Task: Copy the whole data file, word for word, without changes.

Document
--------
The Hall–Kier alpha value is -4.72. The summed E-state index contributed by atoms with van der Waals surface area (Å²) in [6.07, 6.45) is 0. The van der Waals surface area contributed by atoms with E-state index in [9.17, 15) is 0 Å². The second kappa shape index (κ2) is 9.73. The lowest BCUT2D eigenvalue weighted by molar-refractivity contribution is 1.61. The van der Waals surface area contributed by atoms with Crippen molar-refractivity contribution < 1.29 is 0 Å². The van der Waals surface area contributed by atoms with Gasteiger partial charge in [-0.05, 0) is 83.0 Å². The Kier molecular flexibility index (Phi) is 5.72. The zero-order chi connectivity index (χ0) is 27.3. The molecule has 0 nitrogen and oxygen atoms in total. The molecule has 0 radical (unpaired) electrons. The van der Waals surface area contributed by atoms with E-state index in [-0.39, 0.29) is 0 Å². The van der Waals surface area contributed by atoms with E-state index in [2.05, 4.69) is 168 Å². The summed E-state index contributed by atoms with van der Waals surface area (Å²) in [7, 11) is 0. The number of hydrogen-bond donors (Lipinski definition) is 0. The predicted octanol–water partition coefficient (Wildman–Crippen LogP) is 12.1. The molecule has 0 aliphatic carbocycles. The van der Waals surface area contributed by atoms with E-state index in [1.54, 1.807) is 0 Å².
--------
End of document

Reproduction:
The Hall–Kier alpha value is -4.72. The summed E-state index contributed by atoms with van der Waals surface area (Å²) in [6.07, 6.45) is 0. The van der Waals surface area contributed by atoms with E-state index in [9.17, 15) is 0 Å². The second kappa shape index (κ2) is 9.73. The lowest BCUT2D eigenvalue weighted by molar-refractivity contribution is 1.61. The van der Waals surface area contributed by atoms with Crippen molar-refractivity contribution < 1.29 is 0 Å². The van der Waals surface area contributed by atoms with Gasteiger partial charge in [-0.05, 0) is 83.0 Å². The Kier molecular flexibility index (Phi) is 5.72. The zero-order chi connectivity index (χ0) is 27.3. The molecule has 0 nitrogen and oxygen atoms in total. The molecule has 0 radical (unpaired) electrons. The van der Waals surface area contributed by atoms with E-state index in [-0.39, 0.29) is 0 Å². The van der Waals surface area contributed by atoms with E-state index in [2.05, 4.69) is 168 Å². The summed E-state index contributed by atoms with van der Waals surface area (Å²) in [7, 11) is 0. The number of hydrogen-bond donors (Lipinski definition) is 0. The predicted octanol–water partition coefficient (Wildman–Crippen LogP) is 12.1. The molecule has 0 aliphatic carbocycles. The van der Waals surface area contributed by atoms with E-state index in [1.54, 1.807) is 0 Å².